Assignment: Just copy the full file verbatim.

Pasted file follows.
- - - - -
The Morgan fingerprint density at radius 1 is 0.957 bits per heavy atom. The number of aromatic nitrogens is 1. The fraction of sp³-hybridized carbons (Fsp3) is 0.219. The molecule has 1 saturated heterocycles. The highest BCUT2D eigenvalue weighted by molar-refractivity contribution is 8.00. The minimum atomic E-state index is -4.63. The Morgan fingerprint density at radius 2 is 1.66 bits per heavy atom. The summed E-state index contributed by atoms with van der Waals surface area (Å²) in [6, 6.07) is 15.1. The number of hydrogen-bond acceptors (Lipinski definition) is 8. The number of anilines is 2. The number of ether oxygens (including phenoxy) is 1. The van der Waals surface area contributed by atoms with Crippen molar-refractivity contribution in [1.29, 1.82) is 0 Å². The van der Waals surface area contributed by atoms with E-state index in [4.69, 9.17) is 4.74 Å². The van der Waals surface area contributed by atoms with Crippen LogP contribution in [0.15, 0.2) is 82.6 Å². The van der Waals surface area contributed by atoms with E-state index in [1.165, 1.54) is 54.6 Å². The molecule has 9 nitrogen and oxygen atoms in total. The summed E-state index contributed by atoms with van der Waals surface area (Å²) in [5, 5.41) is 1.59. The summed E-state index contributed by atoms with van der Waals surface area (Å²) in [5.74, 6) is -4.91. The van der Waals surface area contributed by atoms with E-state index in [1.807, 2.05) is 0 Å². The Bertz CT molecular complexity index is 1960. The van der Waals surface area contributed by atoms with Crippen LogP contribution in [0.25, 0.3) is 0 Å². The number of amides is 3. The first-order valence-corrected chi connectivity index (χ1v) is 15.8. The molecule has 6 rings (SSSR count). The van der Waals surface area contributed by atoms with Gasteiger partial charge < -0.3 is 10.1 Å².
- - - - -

The Morgan fingerprint density at radius 1 is 0.957 bits per heavy atom. The number of aromatic nitrogens is 1. The fraction of sp³-hybridized carbons (Fsp3) is 0.219. The molecule has 1 saturated heterocycles. The highest BCUT2D eigenvalue weighted by molar-refractivity contribution is 8.00. The minimum atomic E-state index is -4.63. The Morgan fingerprint density at radius 2 is 1.66 bits per heavy atom. The summed E-state index contributed by atoms with van der Waals surface area (Å²) in [6, 6.07) is 15.1. The number of hydrogen-bond acceptors (Lipinski definition) is 8. The number of anilines is 2. The number of ether oxygens (including phenoxy) is 1. The van der Waals surface area contributed by atoms with Crippen molar-refractivity contribution in [1.29, 1.82) is 0 Å². The van der Waals surface area contributed by atoms with E-state index in [4.69, 9.17) is 4.74 Å². The van der Waals surface area contributed by atoms with Crippen LogP contribution in [0.15, 0.2) is 82.6 Å². The van der Waals surface area contributed by atoms with E-state index in [1.165, 1.54) is 54.6 Å². The molecule has 9 nitrogen and oxygen atoms in total. The summed E-state index contributed by atoms with van der Waals surface area (Å²) in [5, 5.41) is 1.59. The summed E-state index contributed by atoms with van der Waals surface area (Å²) in [5.74, 6) is -4.91. The van der Waals surface area contributed by atoms with E-state index in [1.807, 2.05) is 0 Å². The Bertz CT molecular complexity index is 1960. The van der Waals surface area contributed by atoms with Crippen LogP contribution in [0.25, 0.3) is 0 Å². The number of amides is 3. The first-order valence-corrected chi connectivity index (χ1v) is 15.8. The molecule has 6 rings (SSSR count). The van der Waals surface area contributed by atoms with Gasteiger partial charge < -0.3 is 10.1 Å².